Friday, September 20, 2013

Holy Trinity as a Community of Grace

Grace is the unearned favor of God showered upon us and our lives.  Grace is God dealing with us not on our worthiness or merit, but on our needs, simply because we are the objects of His unconditional   love.  In God’s Church, this is the foundation  upon which the “Kingdom of God” is being built among us and within us.  Holy Trinity, as an outpost of the Kingdom of God, is therefore called to become a “Community of Grace,” dispensing the same God-like grace, compassion, care and unconditional love.

We who are tainted by sin and the ways of this world live according to our fallen human nature rather than as dispensers of God’s grace.  We find that for fallen humanity being a grace-filled community does not come naturally.  It does, however, come supernaturally, thanks be to God!  The gift of being dispensers of God’s grace comes through the inner working of the Spirit of God in us individually and in our community.  It is God who makes us a Community of Grace.  We are the recipient of God’s grace and therefore called to be an instrument through which that grace is extended to others. 

What does being a Community of Grace look like?
·      It is a place of unconditional love where people can be invited in just as they are…

·      A place where sinners can find forgiveness, sanctification and transformation.

·      A place that is a sanctuary for the broken-hearted, the traumatized and the spiritually wounded.

·      A workplace of the Holy Spirit and a crucible for growth and healing.

·      A community from which God’s Truth about life is taught, modeled and shared with the world. 

·      A people learning to be loving and gracious because we were first showered with God’s love and grace.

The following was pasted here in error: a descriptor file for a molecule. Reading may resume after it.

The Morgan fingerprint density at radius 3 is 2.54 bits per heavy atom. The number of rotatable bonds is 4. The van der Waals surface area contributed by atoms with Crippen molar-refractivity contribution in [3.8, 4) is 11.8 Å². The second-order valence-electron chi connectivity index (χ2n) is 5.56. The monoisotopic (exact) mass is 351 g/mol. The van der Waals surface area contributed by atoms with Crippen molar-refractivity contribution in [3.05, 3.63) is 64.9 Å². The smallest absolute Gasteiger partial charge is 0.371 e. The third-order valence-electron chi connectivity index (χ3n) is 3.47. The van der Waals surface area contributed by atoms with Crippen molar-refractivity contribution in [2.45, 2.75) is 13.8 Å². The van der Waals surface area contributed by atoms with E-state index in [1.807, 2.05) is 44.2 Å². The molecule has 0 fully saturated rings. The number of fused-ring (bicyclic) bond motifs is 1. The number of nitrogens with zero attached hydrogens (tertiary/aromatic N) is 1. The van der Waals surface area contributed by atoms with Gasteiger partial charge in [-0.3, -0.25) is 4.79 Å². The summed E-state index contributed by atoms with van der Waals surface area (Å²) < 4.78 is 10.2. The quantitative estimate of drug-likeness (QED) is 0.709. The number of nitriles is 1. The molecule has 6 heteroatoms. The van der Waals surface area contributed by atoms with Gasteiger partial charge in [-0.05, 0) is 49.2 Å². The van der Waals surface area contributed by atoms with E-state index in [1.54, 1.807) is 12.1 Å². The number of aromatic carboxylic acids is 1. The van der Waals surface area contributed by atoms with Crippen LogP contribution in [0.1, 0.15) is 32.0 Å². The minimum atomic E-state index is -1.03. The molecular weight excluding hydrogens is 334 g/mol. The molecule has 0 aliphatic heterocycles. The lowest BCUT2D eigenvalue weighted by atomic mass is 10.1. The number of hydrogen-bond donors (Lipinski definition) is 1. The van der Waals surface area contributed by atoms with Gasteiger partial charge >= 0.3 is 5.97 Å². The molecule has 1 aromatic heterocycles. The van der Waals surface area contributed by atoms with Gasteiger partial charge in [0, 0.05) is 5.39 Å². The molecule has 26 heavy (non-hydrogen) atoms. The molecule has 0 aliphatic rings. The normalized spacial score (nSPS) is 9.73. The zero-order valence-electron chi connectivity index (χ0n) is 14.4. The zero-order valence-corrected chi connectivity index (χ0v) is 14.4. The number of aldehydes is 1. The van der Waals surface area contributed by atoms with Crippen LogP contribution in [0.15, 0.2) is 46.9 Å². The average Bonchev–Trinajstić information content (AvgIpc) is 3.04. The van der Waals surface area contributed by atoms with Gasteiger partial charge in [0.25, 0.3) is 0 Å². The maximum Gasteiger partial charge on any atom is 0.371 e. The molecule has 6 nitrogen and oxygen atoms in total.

Fr. Rob+

Recent Prophecies During Sunday Eucharist: What is this all about?

We have been blessed with two “prophecies” in recent Sundays.  The transcript of each prophecy is provided below. 

What are prophecies?  Why has the Lord given them to us?  What are we to do with them?  How do we “test the words of the prophets,” as St. Paul writes?

Here is what the Bible has to say about the spiritual gift of prophecy?
1.   "Make love your aim, and earnestly desire the spiritual gifts, especially that you may prophesy ... so that the church may be edified" (1 Corinthians 14:1, 5).

2.   The prophetic message is "a word appropriately spoken" (Proverbs 25:11) that originates from God.

3.   Prophecies are "good for edifying, as fits the occasion, that it may impart grace to those who hear" (Ephesians 4:29).

4.   “… don’t stifle those who have a word from the [Lord, but also] don’t be gullible. Check out everything” (Message, 1 Thess 5:19-21)
(As part of good church order, it is the role of those ordained to church leadership to affirm that a prophecy is indeed a word from the Lord.)

The Bible is clear about the purpose of prophecy:  "He who prophesies speaks to men for their building-up, encouragement and consolation(1 Corinthians 14:3).  It can be God’s words of comfort, assurance, exhortation, admonition or correction for the purpose of revealing God’s presence and inspiring transformation among His people.  A prophecy is a word from God for the particular moment, given through a specific individual, to a specific person or group.

With all this in mind, I invite you to meditate on the prophecies below that God has given us.  What do you hear the Lord saying to you and to this church family
 

Spoken by The Rev. Nancy Kenney, Sunday Eucharist, August 25
I came to give you life.  I came to give you life in abundance.  Come to Me so you can live the life I came to give you.  Let go of the things of the world that hold you, so you can put your hand in mine and I can shower you with blessings.  I came to give you life, life in abundance.

Spoken by Nancy Hartley at Sunday Eucharist, September 1
My Children, do not fear the place of change and transition, what it might mean and the darkness of the unknown.  Do not be afraid.  Do not be anxious.  I am your God.  I am faithful to you. Press into Me. Rest in Me.  You are upheld by my hand. I walk with you.  I will do good for you.  Trust Me